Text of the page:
Fiber Bunnies

One of the most popular uses for the English Angora rabbit is for their fiber. They grow a soft luxurious wool coat and you will not know the true feel until you actually put your hands on one. There are four recognized breeds of Angora according to the ARBA. English are the softest, smallest and prettiest in my opinion. To each their own but the thick and beautiful facial furnishings, full ear tassels and fluffy feet,  small frame bunny, will draw you in with just one glance. You just cannot beat the beauty with any other breed. Rabbit Angora fiber is a luxury wool like cashmere, mohair, and alpaca.


There are two ways of harvesting the fiber (wool) off of an Angora rabbit. Some lines are pluck-able and when they are starting to shed their coats (molt), you literally pull gently on it and it falls right out without the bunny feeling a thing. You never pluck fibers that are not ready to come out. That would be harmful! We do not typically pluck our fiber although a lot of fiber artists prefer the fiber removed that way. It is extremely time consuming and not all fiber is ready at the same time. Instead, we clip it with cordless clippers and take it all off in the same sitting. Scissors are also used by many but can be dangerous if you do not see exactly where you are cutting. Fiber harvesting done humanely is not hard. The tools required are not expensive. Some use a brush or comb but we recommend keeping your rabbits coat in better condition and spend a little more for proper tools.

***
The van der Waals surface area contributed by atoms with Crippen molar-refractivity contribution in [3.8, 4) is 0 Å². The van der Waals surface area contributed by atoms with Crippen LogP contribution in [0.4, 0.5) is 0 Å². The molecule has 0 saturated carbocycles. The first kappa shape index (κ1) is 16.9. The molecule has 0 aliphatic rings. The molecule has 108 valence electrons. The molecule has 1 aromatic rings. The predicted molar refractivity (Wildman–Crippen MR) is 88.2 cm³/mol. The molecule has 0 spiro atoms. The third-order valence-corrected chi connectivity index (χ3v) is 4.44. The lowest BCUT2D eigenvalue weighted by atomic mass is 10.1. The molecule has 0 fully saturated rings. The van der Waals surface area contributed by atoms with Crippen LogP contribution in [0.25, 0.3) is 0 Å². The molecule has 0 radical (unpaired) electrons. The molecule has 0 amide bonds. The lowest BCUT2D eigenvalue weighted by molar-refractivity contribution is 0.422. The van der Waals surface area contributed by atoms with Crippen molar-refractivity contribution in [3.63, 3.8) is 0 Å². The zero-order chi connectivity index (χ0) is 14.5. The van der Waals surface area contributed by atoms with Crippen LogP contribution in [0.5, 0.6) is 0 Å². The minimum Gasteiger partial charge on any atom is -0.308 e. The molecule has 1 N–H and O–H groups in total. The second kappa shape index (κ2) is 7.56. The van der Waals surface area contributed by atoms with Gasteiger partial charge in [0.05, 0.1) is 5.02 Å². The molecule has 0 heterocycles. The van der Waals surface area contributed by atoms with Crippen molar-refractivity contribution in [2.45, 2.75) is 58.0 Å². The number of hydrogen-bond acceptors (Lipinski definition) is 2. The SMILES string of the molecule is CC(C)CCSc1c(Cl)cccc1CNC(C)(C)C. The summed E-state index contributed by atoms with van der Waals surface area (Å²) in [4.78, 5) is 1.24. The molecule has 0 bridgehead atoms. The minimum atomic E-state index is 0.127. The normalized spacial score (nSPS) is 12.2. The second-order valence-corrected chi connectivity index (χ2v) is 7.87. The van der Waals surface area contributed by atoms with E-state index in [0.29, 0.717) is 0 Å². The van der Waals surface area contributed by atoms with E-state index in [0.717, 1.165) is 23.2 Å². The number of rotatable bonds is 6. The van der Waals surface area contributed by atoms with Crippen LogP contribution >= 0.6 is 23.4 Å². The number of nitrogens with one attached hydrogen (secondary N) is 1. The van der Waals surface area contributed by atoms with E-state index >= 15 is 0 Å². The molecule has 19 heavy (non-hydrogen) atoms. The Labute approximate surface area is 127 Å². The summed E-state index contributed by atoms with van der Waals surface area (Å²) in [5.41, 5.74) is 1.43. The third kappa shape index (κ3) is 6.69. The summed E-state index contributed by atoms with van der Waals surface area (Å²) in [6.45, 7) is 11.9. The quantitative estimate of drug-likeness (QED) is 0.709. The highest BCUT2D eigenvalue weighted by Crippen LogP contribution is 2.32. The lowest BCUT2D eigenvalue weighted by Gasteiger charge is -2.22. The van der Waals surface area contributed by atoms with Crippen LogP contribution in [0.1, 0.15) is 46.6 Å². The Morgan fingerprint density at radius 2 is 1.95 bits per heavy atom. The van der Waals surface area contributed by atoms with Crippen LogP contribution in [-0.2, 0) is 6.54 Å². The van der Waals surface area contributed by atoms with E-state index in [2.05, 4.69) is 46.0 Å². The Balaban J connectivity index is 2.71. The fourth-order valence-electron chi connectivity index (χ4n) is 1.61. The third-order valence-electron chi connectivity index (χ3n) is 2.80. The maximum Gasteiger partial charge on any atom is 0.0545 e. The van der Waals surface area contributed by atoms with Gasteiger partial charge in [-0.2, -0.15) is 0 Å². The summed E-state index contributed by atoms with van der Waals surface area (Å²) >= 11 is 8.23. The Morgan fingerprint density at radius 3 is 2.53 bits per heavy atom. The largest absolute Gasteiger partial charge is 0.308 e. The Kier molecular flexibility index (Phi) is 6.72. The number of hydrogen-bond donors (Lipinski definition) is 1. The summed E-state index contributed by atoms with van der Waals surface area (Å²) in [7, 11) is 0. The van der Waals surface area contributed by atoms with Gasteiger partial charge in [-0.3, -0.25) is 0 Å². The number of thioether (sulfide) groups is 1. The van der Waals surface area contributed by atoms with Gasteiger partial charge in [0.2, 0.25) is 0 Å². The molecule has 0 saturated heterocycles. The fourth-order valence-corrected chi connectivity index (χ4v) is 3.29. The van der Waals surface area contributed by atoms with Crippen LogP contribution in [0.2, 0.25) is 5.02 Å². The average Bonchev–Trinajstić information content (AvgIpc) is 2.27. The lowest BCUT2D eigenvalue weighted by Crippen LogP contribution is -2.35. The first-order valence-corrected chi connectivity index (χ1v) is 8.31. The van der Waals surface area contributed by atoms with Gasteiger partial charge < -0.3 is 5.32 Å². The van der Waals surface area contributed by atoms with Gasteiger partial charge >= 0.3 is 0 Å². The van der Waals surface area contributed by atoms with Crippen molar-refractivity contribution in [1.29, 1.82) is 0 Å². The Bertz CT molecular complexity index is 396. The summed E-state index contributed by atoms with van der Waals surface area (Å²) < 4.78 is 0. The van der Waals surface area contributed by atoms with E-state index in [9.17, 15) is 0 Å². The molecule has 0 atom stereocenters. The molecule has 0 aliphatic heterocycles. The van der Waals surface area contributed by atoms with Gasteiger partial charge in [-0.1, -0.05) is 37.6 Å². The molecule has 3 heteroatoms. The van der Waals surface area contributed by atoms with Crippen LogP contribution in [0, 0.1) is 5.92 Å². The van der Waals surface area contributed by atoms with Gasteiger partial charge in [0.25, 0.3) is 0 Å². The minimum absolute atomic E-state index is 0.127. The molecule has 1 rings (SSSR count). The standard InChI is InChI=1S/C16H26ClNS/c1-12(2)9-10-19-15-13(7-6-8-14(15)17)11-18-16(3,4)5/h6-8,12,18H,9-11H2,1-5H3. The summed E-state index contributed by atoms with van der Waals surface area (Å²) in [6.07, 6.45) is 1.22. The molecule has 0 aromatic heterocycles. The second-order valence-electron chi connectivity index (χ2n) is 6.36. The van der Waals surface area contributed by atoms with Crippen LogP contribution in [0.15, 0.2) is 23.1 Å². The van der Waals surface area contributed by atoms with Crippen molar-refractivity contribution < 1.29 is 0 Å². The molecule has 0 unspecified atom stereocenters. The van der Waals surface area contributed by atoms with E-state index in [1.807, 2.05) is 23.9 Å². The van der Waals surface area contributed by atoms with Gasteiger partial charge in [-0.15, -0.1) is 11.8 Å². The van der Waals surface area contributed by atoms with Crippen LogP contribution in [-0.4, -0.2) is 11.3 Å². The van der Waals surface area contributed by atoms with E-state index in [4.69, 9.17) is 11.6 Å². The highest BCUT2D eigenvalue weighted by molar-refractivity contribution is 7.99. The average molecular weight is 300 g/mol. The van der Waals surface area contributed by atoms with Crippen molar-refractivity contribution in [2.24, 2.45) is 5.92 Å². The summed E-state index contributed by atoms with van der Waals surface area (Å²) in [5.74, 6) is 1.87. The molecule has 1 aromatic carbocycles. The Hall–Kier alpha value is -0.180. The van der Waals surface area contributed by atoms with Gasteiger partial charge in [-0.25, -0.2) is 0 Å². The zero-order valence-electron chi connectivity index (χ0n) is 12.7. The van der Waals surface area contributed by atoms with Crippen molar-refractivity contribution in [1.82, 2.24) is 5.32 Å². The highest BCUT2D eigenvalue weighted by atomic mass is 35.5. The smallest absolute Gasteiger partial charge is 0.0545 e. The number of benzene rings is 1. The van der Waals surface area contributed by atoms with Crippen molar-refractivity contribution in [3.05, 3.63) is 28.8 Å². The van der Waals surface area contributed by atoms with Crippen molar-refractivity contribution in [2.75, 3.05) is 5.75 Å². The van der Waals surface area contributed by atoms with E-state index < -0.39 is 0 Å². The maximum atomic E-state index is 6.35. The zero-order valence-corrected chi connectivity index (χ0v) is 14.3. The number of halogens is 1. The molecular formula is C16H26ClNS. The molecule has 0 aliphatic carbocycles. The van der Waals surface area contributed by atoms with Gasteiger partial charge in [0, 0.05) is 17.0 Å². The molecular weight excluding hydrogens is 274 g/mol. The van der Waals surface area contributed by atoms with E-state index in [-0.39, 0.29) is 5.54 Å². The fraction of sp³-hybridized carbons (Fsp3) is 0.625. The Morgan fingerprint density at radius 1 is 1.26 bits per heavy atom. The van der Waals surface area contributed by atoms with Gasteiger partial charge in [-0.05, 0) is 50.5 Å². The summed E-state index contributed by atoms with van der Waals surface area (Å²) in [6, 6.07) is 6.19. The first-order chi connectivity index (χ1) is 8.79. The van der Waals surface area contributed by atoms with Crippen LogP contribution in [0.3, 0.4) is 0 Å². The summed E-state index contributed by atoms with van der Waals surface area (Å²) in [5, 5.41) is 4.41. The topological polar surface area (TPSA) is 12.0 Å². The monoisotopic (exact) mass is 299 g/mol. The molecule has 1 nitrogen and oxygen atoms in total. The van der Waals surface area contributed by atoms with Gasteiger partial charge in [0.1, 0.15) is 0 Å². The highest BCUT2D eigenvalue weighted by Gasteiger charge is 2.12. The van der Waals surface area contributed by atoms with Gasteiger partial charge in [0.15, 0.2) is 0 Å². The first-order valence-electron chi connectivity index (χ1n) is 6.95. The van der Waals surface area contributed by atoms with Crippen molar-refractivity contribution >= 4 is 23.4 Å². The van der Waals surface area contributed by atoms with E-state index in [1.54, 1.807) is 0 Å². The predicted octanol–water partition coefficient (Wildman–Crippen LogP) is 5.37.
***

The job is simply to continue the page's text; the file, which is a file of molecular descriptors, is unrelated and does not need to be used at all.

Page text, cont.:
Angora fiber grows at an average of one inch a month. We harvest their coat anywhere from 3 months to 5 months at most times. We like the staple length to be 3-5 inches long (minimum of 3 inches) and we do sell our fiber. 


Angora fiber can be used to spin into yarn or felt into just about anything you want to make! Fiber artists are so talented that they make all sorts of gorgeous crafts. There are different outlets for selling and buying Angora fiber. You can find it raw, blended, spun, or even made into a product. Mittens, scarfs, or needle felted designs like cute animals, purses or even felted hats and slippers are very popular. The products are endless and you will find anything you are searching for on the internet with little effort. 


Angora rabbits are an excellent choice of small animals for homesteading for those who want to have a fiber farm with little space available.  Not everyone has the space for wool sheep or Angora goats but rabbit hutches take up very little space.  If you don’t want to use your fiber, you can sell it.


We sell a high percentage of our rabbits to fiber artists, spinners, and people who love to knit and crochet. You can’t beat making your own yarn! We haven’t even mentioned dying your fiber or yarn yet either. Now that is a whole new ballgame called fun!


For those new to the fiber world, I highly recommend investing in a drop spindle! If you have a desire to learn spinning but no equipment yet, drop spindles are so cheap. You learn the technique on how to manually make yarn.  Spinning English Angora fiber by hand or with a drop spindle before trying another type of wool will help you become a pro! They say it is a more difficult type of fiber/wool to spin but if you start with it, everything you try after it will be so easy! This is how I learned and my mother as well. Im very thankful I did! Now to find more time to enjoy the craft! Keep in mind that children can learn to spin as well!